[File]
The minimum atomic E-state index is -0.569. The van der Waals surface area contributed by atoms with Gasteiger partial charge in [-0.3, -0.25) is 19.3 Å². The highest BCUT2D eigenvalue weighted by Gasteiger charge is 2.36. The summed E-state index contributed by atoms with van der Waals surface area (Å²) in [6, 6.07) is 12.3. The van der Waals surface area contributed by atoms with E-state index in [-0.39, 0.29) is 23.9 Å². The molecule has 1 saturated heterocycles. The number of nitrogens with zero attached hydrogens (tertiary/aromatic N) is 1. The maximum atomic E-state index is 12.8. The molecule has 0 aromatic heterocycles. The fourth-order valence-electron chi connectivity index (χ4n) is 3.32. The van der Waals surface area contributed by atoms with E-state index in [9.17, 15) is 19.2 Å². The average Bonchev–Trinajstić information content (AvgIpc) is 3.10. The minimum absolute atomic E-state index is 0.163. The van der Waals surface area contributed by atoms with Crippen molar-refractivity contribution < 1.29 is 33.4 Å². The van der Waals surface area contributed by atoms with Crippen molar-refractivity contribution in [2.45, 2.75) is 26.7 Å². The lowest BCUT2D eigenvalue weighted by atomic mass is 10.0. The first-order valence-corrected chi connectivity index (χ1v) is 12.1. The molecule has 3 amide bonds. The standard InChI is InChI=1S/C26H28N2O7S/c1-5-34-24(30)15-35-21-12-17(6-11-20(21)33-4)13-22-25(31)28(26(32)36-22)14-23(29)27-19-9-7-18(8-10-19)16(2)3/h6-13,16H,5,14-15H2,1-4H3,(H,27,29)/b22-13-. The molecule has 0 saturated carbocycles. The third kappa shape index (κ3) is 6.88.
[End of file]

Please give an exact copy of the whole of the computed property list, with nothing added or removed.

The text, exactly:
The minimum atomic E-state index is -0.569. The van der Waals surface area contributed by atoms with Gasteiger partial charge in [-0.3, -0.25) is 19.3 Å². The highest BCUT2D eigenvalue weighted by Gasteiger charge is 2.36. The summed E-state index contributed by atoms with van der Waals surface area (Å²) in [6, 6.07) is 12.3. The van der Waals surface area contributed by atoms with E-state index in [-0.39, 0.29) is 23.9 Å². The molecule has 1 saturated heterocycles. The number of nitrogens with zero attached hydrogens (tertiary/aromatic N) is 1. The maximum atomic E-state index is 12.8. The molecule has 0 aromatic heterocycles. The fourth-order valence-electron chi connectivity index (χ4n) is 3.32. The van der Waals surface area contributed by atoms with E-state index in [9.17, 15) is 19.2 Å². The average Bonchev–Trinajstić information content (AvgIpc) is 3.10. The minimum absolute atomic E-state index is 0.163. The van der Waals surface area contributed by atoms with Crippen molar-refractivity contribution < 1.29 is 33.4 Å². The van der Waals surface area contributed by atoms with Crippen molar-refractivity contribution in [2.45, 2.75) is 26.7 Å². The lowest BCUT2D eigenvalue weighted by atomic mass is 10.0. The first-order valence-corrected chi connectivity index (χ1v) is 12.1. The molecule has 3 amide bonds. The standard InChI is InChI=1S/C26H28N2O7S/c1-5-34-24(30)15-35-21-12-17(6-11-20(21)33-4)13-22-25(31)28(26(32)36-22)14-23(29)27-19-9-7-18(8-10-19)16(2)3/h6-13,16H,5,14-15H2,1-4H3,(H,27,29)/b22-13-. The molecule has 0 saturated carbocycles. The third kappa shape index (κ3) is 6.88.